Tiny tot angels, visions in white, whirl across the stage. Little girl sugar plums twirl in circles, grinning as they pirouette in perfect sync with the music. Candy canes leap, colorful flowers spin and sway and Chinese acrobats flip through the air.
Such are the dreams of a little girl named Clara in the classic holiday production of The Nutcracker as performed every December by a cast of 300 dancers under the direction of Felicia Rhoden.
Rhoden and her teachers choreograph every number of the show held at The Lazzara Performance Hall at the University of North Florida. Cast members range from age three to in their nineties. All the proceeds go to children’s charities: Amistad Orphanage in Bolivia, Dreams Come True and Community Hospice of Northeast Florida’s children’s services.
This year’s December 14 performance is Rhoden’s 18th annual and she and her dancers have been working for months to get ready. Rehearsals started in August. The extravaganza that raises over $20,000 a year is her passion and a calling.
Even though, after a life of dancing and teaching dance, she moved to Ponte Vedra Beach 18 years ago to retire.
“God tapped me on the shoulder and said, ‘I’m not through with you,’” Rhoden said. “So I started a little Nutcracker. And the little Nutcracker grew into a big Nutcracker.”
The performance is a dance ministry for Christ Episcopal Church in Ponte Vedra Beach, where Rhoden and her instructors teach classes in classical ballet, lyrical, jazz, tap and acrobatics. The first Nutcracker featured 17 young dancers, performed before a small audience in the church’s Parish Hall. It grew quickly and year after year moved to bigger stages – to Palms Presbyterian Church to Fletcher High School and then to UNF. Most of the cast are children and teens including about 40 boys. Some adults dance in the opening party scene, where Clara receives a toy nutcracker as a Christmas gift. The ballet is based on the story “The Nutcracker and the King of Mice” by E.T.A. Hoffman; the music composed by Peter Tchaikovsky. It’s a holiday tradition for dance companies around the world and Rhoden calls her version “family friendly.”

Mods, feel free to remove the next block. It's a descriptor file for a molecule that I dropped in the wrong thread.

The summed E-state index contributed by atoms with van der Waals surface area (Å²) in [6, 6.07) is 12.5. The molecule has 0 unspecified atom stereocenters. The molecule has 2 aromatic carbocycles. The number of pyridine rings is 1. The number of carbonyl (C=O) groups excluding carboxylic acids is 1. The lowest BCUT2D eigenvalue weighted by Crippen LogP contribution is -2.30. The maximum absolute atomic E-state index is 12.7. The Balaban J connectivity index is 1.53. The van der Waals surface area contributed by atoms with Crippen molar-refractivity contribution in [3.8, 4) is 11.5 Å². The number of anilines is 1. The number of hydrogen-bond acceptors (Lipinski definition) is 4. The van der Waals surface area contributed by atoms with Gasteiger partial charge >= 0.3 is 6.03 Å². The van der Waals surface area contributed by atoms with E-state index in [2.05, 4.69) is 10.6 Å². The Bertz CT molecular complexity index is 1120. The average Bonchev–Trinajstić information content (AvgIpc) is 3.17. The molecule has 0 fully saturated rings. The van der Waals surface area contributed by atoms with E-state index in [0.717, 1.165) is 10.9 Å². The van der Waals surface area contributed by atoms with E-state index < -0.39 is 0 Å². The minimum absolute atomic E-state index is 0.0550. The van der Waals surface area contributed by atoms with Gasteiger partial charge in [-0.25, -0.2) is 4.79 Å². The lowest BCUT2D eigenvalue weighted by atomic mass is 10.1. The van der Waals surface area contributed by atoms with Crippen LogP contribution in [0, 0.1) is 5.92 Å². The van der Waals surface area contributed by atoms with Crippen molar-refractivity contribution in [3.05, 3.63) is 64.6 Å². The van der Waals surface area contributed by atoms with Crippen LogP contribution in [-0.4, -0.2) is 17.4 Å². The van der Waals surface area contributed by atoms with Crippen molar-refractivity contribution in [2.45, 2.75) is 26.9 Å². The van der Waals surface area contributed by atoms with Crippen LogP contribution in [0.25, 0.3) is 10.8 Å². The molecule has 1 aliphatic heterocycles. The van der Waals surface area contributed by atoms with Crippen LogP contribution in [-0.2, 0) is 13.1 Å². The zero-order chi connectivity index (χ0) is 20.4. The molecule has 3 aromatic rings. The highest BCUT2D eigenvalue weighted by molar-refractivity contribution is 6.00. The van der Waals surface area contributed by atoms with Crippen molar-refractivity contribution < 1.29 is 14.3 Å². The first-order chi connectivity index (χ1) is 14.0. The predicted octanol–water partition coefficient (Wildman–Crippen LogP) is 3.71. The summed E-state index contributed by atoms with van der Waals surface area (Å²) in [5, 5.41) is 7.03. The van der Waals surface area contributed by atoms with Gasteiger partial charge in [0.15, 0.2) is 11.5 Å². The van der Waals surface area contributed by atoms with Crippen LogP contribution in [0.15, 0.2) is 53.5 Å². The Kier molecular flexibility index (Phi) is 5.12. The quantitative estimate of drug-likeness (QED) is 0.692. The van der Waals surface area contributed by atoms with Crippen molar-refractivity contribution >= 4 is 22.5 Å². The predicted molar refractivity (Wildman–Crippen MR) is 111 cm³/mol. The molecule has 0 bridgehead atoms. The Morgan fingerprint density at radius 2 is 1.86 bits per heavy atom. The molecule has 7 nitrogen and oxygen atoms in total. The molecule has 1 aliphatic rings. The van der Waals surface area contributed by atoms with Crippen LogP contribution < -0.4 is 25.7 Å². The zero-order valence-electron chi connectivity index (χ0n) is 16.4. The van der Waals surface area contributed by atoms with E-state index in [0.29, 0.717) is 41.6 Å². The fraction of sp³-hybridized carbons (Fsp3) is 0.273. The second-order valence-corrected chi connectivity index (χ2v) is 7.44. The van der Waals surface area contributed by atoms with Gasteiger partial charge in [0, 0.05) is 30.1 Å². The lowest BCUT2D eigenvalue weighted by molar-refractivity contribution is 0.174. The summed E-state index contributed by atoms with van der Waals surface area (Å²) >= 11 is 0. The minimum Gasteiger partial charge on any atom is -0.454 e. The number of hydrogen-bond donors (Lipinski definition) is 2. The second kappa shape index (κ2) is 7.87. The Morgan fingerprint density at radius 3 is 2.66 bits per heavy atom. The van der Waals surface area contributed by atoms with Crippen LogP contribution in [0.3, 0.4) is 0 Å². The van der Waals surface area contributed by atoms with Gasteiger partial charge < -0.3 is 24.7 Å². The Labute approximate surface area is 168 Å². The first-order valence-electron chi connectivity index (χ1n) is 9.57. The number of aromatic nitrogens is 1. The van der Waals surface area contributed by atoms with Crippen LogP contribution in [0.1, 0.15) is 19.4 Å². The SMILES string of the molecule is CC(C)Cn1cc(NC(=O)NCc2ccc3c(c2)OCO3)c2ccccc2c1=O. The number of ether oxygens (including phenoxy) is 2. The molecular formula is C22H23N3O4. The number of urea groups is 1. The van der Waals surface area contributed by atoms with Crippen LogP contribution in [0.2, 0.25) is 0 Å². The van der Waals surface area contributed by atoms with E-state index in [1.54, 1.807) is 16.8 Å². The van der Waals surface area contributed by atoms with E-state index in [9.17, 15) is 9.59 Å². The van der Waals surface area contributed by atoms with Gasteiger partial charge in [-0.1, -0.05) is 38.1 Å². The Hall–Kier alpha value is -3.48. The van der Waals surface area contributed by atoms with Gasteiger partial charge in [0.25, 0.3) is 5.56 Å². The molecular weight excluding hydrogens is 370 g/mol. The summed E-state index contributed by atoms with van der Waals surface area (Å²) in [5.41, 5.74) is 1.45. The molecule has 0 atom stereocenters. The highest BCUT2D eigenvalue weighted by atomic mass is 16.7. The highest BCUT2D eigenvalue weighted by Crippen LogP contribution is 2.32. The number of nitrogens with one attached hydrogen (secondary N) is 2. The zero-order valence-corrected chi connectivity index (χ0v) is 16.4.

There are many dance numbers with elaborate costumes and all of her students are in it. Many of the adults are parents and grandparents and some of them can be “funny,” Rhoden said. The fees for her classes are modest and students who can’t afford them attend on scholarship.
The dancers realize this is a charity and “they are into giving and loving” the children they are dancing for, said Rhoden, who started dancing at age four and who studied with George Balanchine, Martha Graham and other famous names in New York City.
She traveled the country as a dancer before moving to Atlanta to teach. Now she said she’s delighted to be using her skills and talent to help others. “It’s a blessing to raise money to give to children in need.”